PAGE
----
Much has been said about the impact female-led movies like Wonder Woman—the first female superhero movie to be released in years—will have on young girls, but one of the film’s stars is apt to remind us who else the film should have an impact on.
Robin Wright, who plays Diana’s aunt and trainer, General Antiope, in Wonder Woman, appeared on The Late Show to chat with Stephen Colbert Wednesday night. After watching a clip of Antiope’s fighting, Colbert was in awe and mentioned how great it was for girls to be able to see Wonder Woman and the Amazonian warriors on screen.
“This is exciting,” Colbert told Wright. “We’ve got a movie now where little girls can look up and see, you know, female superheroes for the first time in a movie theater. Taking nothing away from Black Widow, but pretty extraordinary.”
“And little boys,” Wright added.
It’s a quieter moment in the grand scheme of things, and you can see Wright pause just a moment before she said it. And it doesn’t get mentioned again for the rest of the interview, which covers everything from Wonder Woman and House of Cards to the short film she directed. But it didn’t really faze Colbert all that much, who ended up agreeing with Wright.
“And little boys, of course,” Colbert said. “I’d love to be able to do what [Antiope] does in there.”
Colbert’s original point, that seeing Wonder Woman on a movie screen will have an impact for many young girls is true. It’s the first female-led comic book movie since Elektra, which was poorly received and flopped. Before that was Catwoman, a movie that also performed poorly at the box office. Neither of those were good movies, but the complete lack of female-led films until now led some to believe that movie executives felt that those films failed because nobody wanted to see a female superhero movie (and not because they were, you know, bad).
Fears that Wonder Woman would fall victim to a self-fulfilling prophecy from Warner Bros. were still on the surface for some fans in the lead up to the movie, as they pointed to the then-lack of marketing. While initial reactions to Wonder Woman have been overwhelmingly positive, so much had been riding on the movie (not just as a female superhero movie but also the next film in a DC Comics lineup that’s been largely panned so far) that the reveal of positive reviews felt like a huge relief more than something to celebrate. (“Thank god it’s good,” basically.)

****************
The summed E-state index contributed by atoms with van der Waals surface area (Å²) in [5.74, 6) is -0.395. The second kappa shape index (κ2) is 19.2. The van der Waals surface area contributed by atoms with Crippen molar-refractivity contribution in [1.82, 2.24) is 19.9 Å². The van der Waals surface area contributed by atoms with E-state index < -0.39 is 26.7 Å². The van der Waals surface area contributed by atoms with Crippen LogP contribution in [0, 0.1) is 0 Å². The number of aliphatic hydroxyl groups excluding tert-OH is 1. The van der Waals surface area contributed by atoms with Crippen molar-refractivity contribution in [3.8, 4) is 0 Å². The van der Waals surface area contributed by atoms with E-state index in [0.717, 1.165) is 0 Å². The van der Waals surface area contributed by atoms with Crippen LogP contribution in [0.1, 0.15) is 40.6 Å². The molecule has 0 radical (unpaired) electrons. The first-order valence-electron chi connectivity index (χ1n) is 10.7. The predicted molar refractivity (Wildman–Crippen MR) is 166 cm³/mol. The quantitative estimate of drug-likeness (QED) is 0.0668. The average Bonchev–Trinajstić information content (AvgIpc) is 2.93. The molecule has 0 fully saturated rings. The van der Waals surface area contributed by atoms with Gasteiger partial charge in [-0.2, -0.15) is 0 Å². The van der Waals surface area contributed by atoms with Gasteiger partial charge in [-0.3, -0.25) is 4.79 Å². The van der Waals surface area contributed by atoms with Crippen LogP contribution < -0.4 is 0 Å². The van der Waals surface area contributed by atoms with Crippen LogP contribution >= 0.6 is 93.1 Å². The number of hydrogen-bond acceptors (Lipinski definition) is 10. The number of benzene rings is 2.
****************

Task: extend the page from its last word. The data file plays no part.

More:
Even though Hollywood has been better about putting complex and layered female characters at the forefront of blockbuster films, it still happens so infrequently that it’s still seen a big deal—and something many women wish they could’ve had when they grew up. Rey is the Force-sensitive hero many girls and women have been waiting for. Jyn Erso transferred the Death Star plans that made it possible to finally blow up the Empire’s superweapon. Supergirl and Jessica Jones both made ways on television, as did Agent Carter before its cancellation. Star Trek: Discovery is led by women of color.
But it’s still not great. We have Black Widow and the Scarlet Witch in the Marvel Cinematic Universe, but we had to wait 20 films before we finally got one led by a woman—and that’s assuming Captain Marvel doesn’t get delayed a third time to fit another movie into its packed schedule. The two female-led superhero TV shows are often pitted against one another despite the fact there’s plenty of room for both of them. We’ve seen 10 iterations of Batman, more than half a dozen actors play Superman, but it took until 2017 for Wonder Woman to get her own film (and it’s been decades since Lynda Carter brought her to life on TV). The notion that one in decades is enough or that making genre movies about people other than white men is political correctness gone awry persists among parts of geek culture.
And that doesn’t even cover the lack of diversity in most of these films. They’re overwhelmingly white—with many people of color in just secondary or minor roles—and it won’t be until 2018 when we get Black Panther, the first black superhero film of the MCU or DC Expanded Universe.
As important as it is for girls to see themselves on the big screen, Wright is right. It’s just as important for young boys to see these women there too. Putting more female characters that boys can look up to may chip away at the notion that they’re “just for girls.” And by seeing them, boys can grow up with female characters and role models who are just as strong and capable as male characters.
Characters like Wonder Woman are just as worth rooting for, and in movie universes where superpowers and the Force exist, the idea that boys can relate to strong and powerful women shouldn’t still be considered a fantasy.
We can hope that Wonder Woman’s likely box office success jumpstarts the push for more female superheroes. On a cultural level, with boys and girls alike, we’ve already seen the cultural impact over and over again.
It’s downright heroic.